Since the nature of the M.A. in Liberal Studies program is both interdisciplinary and individualized, students will be given an opportunity to think deeply about how to design a program of study in their own focused area of interest. In the second term of the program, students will engage with their peers, advisor and Perspectives on Interdisciplinary Study instructor as they craft a unique sequence of electives that serve as a scaffold for anticipated culminating final project. Students have the freedom to design all of their electives or choose to mix in some existing scheduled electives (or certificate sequences).

Their academic advisor and Designing Your Degree: Interdisciplinary Study course instructor will have suggestions about the possible shape of the program, and useful research activities students may want to undertake as they explore and develop their degree program plan. By the end of this second-term course, students will have created a detailed degree program plan (with course titles, descriptions and sample readings), and a rationale essay in which they explain how the program is designed to reflect an interdisciplinary plan of study, and how it prepares students to complete an anticipated culminating final project.

Degree Program Plan Content Requirements

In making the final selection of the courses that will comprise their degree program, students must keep in mind a number of criteria set by the School for Graduate Studies for the M.A. in Liberal Studies program. In some cases, the criteria are rather broad and in other cases they are quite specific, but all are criteria upon which the degree program is ultimately judged. Thus, when students have completed a final version of their degree program, they must make sure it meets the following criteria.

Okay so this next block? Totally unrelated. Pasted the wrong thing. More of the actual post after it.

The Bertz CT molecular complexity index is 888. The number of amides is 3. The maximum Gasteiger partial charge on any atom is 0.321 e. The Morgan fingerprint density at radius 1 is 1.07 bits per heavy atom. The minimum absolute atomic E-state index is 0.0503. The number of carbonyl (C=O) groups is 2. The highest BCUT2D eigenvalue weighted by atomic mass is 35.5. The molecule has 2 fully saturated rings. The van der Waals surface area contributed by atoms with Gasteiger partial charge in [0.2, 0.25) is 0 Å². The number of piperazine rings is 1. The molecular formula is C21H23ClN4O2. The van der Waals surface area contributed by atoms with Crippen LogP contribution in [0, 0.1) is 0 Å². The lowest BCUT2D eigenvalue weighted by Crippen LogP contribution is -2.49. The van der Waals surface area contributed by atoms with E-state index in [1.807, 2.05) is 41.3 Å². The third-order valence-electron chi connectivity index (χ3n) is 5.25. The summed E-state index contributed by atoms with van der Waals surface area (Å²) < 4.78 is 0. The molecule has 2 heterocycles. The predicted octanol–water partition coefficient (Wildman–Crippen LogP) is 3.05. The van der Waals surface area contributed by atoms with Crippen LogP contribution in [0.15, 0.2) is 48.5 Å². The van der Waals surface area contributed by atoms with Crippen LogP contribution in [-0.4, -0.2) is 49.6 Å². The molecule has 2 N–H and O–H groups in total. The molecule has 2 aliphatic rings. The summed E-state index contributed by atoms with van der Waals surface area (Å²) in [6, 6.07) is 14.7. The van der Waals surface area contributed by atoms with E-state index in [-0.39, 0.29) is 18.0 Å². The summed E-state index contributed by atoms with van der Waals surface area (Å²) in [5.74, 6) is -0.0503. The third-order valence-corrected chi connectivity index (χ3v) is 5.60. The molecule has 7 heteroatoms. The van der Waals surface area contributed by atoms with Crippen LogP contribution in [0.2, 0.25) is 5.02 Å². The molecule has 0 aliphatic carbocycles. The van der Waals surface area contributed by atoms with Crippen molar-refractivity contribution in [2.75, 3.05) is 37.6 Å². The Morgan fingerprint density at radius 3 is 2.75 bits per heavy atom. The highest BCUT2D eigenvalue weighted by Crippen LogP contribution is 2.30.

• It must be interdisciplinary or multidisciplinary.
  • It must be focused in the liberal arts and sciences.
  • It must embody breadth and depth.
  • It must be coherent.
  • At least one proposed course must deal with the broad historical or theoretical background of your field of interest.
  • It must contain no more than 9 credits of professional courses.
  • It may include no more than 9 credits in a single discipline.
  • It may include up to 9 credits of transfer coursework. (Please see the Transfer Credit Policy located elsewhere in this catalog.)
  • It may contain no more than 15 credits of transfer and cross-registered credit combined. (Please see the Cross-registration Procedure located elsewhere in this catalog.)
  • It should show that the proposed courses together represent a planned progression toward a final project.
  • It should be capped by a 3 credit final project that is a significant piece of research in a focused topic within the liberal arts or a creative work of art.

If students are considering doctoral study, they should investigate the requirements of programs that interest them so that they can incorporate the requirements into the M.A. in Liberal Studies degree.

Note: Students may not enroll for more than 21 credits without an approved degree program in place. 

Rationale Essay and Literature Review

Designing Your Degree: Interdisciplinary Study provides students with structure and support to design an individualized degree program and rationale essay. Typically taken before or concurrently, students take a study in which they conduct deep research on an aspect of their topic of interest and complete a literature review in Exploring Your Field: The Academic Literature Review. The process and the document complement the design activities in Designing Your Degree: Interdisciplinary Study. The final written work from both studies make up the portfolio of materials that are reviewed by a Degree Program Plan committee of faculty upon completion.

It is important to note that the rationale essay should reflect a level of writing and research that is appropriate to graduate-level study. In addition to being well written, the rationale essay should meet the following objectives.